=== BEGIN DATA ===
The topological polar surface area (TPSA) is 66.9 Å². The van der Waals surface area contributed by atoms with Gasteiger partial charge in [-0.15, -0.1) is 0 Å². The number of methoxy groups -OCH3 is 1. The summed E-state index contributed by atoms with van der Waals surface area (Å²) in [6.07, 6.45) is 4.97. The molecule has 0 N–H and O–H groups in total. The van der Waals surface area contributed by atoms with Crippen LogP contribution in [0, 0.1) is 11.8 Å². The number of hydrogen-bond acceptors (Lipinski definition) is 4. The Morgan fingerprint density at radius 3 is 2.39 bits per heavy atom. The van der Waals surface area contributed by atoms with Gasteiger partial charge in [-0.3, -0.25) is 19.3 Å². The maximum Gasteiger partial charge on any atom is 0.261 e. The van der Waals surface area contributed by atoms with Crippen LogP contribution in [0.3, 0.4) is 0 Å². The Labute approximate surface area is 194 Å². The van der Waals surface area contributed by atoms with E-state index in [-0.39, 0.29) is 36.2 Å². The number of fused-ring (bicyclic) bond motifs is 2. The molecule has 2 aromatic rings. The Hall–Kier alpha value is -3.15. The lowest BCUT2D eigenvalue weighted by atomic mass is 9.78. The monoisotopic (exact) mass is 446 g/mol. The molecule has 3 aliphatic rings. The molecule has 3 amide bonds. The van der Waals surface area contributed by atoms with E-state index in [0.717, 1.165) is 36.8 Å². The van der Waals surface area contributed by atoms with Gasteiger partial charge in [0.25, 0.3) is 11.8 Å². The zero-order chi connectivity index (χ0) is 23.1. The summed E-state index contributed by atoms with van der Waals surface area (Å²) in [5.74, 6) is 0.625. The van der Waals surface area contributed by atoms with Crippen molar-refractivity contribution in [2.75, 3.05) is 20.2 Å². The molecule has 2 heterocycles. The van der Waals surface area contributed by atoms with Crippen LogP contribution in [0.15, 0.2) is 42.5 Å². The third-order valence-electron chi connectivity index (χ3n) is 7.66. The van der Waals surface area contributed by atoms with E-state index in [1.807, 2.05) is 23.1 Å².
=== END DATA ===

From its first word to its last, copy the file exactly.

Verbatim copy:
The topological polar surface area (TPSA) is 66.9 Å². The van der Waals surface area contributed by atoms with Gasteiger partial charge in [-0.15, -0.1) is 0 Å². The number of methoxy groups -OCH3 is 1. The summed E-state index contributed by atoms with van der Waals surface area (Å²) in [6.07, 6.45) is 4.97. The molecule has 0 N–H and O–H groups in total. The van der Waals surface area contributed by atoms with Crippen LogP contribution in [0, 0.1) is 11.8 Å². The number of hydrogen-bond acceptors (Lipinski definition) is 4. The Morgan fingerprint density at radius 3 is 2.39 bits per heavy atom. The van der Waals surface area contributed by atoms with Gasteiger partial charge in [-0.3, -0.25) is 19.3 Å². The maximum Gasteiger partial charge on any atom is 0.261 e. The van der Waals surface area contributed by atoms with Crippen LogP contribution in [0.3, 0.4) is 0 Å². The Labute approximate surface area is 194 Å². The van der Waals surface area contributed by atoms with E-state index in [-0.39, 0.29) is 36.2 Å². The number of fused-ring (bicyclic) bond motifs is 2. The molecule has 2 aromatic rings. The Hall–Kier alpha value is -3.15. The lowest BCUT2D eigenvalue weighted by atomic mass is 9.78. The monoisotopic (exact) mass is 446 g/mol. The molecule has 3 aliphatic rings. The molecule has 3 amide bonds. The van der Waals surface area contributed by atoms with E-state index in [0.717, 1.165) is 36.8 Å². The van der Waals surface area contributed by atoms with Gasteiger partial charge in [0.25, 0.3) is 11.8 Å². The zero-order chi connectivity index (χ0) is 23.1. The summed E-state index contributed by atoms with van der Waals surface area (Å²) in [5.74, 6) is 0.625. The van der Waals surface area contributed by atoms with Crippen molar-refractivity contribution in [2.75, 3.05) is 20.2 Å². The molecule has 2 heterocycles. The van der Waals surface area contributed by atoms with Crippen LogP contribution in [0.15, 0.2) is 42.5 Å². The third-order valence-electron chi connectivity index (χ3n) is 7.66. The van der Waals surface area contributed by atoms with E-state index in [1.807, 2.05) is 23.1 Å².